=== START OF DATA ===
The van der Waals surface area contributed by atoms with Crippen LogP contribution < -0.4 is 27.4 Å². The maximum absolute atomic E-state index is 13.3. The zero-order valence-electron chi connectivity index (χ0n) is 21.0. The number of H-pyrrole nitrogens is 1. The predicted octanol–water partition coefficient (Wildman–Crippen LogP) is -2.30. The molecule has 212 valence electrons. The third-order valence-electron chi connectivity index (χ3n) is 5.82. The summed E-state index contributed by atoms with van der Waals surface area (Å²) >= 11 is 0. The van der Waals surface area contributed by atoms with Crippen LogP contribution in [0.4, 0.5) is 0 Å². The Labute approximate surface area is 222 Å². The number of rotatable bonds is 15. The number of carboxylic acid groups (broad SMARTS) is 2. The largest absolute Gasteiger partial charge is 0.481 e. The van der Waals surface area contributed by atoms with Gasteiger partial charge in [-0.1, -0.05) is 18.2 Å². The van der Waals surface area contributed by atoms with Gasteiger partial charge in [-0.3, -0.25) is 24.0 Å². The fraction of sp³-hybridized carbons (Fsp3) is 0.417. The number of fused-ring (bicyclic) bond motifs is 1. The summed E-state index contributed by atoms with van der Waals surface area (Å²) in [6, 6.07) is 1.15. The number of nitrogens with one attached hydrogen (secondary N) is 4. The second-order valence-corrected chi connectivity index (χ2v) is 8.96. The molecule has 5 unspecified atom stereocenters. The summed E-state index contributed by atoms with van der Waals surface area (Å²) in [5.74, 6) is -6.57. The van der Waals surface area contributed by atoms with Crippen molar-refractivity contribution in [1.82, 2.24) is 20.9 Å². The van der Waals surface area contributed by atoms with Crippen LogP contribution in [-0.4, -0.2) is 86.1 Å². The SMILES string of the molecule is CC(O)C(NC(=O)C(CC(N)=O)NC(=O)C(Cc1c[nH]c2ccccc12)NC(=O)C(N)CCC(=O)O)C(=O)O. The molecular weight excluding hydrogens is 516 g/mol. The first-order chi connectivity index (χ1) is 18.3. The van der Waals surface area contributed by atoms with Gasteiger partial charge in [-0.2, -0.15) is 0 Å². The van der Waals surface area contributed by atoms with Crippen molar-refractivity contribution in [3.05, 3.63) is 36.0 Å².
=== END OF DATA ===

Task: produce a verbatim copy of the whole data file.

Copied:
The van der Waals surface area contributed by atoms with Crippen LogP contribution < -0.4 is 27.4 Å². The maximum absolute atomic E-state index is 13.3. The zero-order valence-electron chi connectivity index (χ0n) is 21.0. The number of H-pyrrole nitrogens is 1. The predicted octanol–water partition coefficient (Wildman–Crippen LogP) is -2.30. The molecule has 212 valence electrons. The third-order valence-electron chi connectivity index (χ3n) is 5.82. The summed E-state index contributed by atoms with van der Waals surface area (Å²) >= 11 is 0. The van der Waals surface area contributed by atoms with Crippen LogP contribution in [0.4, 0.5) is 0 Å². The Labute approximate surface area is 222 Å². The number of rotatable bonds is 15. The number of carboxylic acid groups (broad SMARTS) is 2. The largest absolute Gasteiger partial charge is 0.481 e. The van der Waals surface area contributed by atoms with Gasteiger partial charge in [-0.1, -0.05) is 18.2 Å². The van der Waals surface area contributed by atoms with Gasteiger partial charge in [-0.3, -0.25) is 24.0 Å². The fraction of sp³-hybridized carbons (Fsp3) is 0.417. The number of fused-ring (bicyclic) bond motifs is 1. The summed E-state index contributed by atoms with van der Waals surface area (Å²) in [6, 6.07) is 1.15. The number of nitrogens with one attached hydrogen (secondary N) is 4. The second-order valence-corrected chi connectivity index (χ2v) is 8.96. The molecule has 5 unspecified atom stereocenters. The summed E-state index contributed by atoms with van der Waals surface area (Å²) in [5.74, 6) is -6.57. The van der Waals surface area contributed by atoms with Crippen molar-refractivity contribution in [1.82, 2.24) is 20.9 Å². The van der Waals surface area contributed by atoms with Crippen LogP contribution in [-0.4, -0.2) is 86.1 Å². The SMILES string of the molecule is CC(O)C(NC(=O)C(CC(N)=O)NC(=O)C(Cc1c[nH]c2ccccc12)NC(=O)C(N)CCC(=O)O)C(=O)O. The molecular weight excluding hydrogens is 516 g/mol. The first-order chi connectivity index (χ1) is 18.3. The van der Waals surface area contributed by atoms with Gasteiger partial charge in [-0.2, -0.15) is 0 Å². The van der Waals surface area contributed by atoms with Crippen molar-refractivity contribution in [3.05, 3.63) is 36.0 Å².